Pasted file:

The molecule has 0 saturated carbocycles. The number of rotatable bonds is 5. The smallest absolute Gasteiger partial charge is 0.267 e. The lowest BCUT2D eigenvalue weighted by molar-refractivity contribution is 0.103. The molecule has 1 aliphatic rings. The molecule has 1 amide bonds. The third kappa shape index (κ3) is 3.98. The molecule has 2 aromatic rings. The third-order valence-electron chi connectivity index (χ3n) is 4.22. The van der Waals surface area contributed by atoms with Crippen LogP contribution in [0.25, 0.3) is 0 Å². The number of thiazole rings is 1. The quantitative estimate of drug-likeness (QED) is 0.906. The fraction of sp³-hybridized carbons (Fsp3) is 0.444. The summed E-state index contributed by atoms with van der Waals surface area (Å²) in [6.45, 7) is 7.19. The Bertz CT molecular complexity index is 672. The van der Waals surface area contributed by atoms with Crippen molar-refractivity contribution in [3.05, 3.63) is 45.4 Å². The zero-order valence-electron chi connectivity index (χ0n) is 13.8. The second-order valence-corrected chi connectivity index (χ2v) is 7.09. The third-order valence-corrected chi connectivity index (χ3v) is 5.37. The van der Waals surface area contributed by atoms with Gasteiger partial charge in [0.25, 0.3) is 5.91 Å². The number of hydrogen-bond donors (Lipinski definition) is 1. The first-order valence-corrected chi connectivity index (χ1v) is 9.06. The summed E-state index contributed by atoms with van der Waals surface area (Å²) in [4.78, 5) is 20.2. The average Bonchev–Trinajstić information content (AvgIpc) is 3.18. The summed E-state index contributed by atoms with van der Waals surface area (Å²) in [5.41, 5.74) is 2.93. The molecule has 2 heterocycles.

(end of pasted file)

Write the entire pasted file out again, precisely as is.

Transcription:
The molecule has 0 saturated carbocycles. The number of rotatable bonds is 5. The smallest absolute Gasteiger partial charge is 0.267 e. The lowest BCUT2D eigenvalue weighted by molar-refractivity contribution is 0.103. The molecule has 1 aliphatic rings. The molecule has 1 amide bonds. The third kappa shape index (κ3) is 3.98. The molecule has 2 aromatic rings. The third-order valence-electron chi connectivity index (χ3n) is 4.22. The van der Waals surface area contributed by atoms with Crippen LogP contribution in [0.25, 0.3) is 0 Å². The number of thiazole rings is 1. The quantitative estimate of drug-likeness (QED) is 0.906. The fraction of sp³-hybridized carbons (Fsp3) is 0.444. The summed E-state index contributed by atoms with van der Waals surface area (Å²) in [6.45, 7) is 7.19. The Bertz CT molecular complexity index is 672. The van der Waals surface area contributed by atoms with Crippen molar-refractivity contribution in [3.05, 3.63) is 45.4 Å². The zero-order valence-electron chi connectivity index (χ0n) is 13.8. The second-order valence-corrected chi connectivity index (χ2v) is 7.09. The third-order valence-corrected chi connectivity index (χ3v) is 5.37. The van der Waals surface area contributed by atoms with Gasteiger partial charge in [0.25, 0.3) is 5.91 Å². The number of hydrogen-bond donors (Lipinski definition) is 1. The first-order valence-corrected chi connectivity index (χ1v) is 9.06. The summed E-state index contributed by atoms with van der Waals surface area (Å²) in [4.78, 5) is 20.2. The average Bonchev–Trinajstić information content (AvgIpc) is 3.18. The summed E-state index contributed by atoms with van der Waals surface area (Å²) in [5.41, 5.74) is 2.93. The molecule has 2 heterocycles.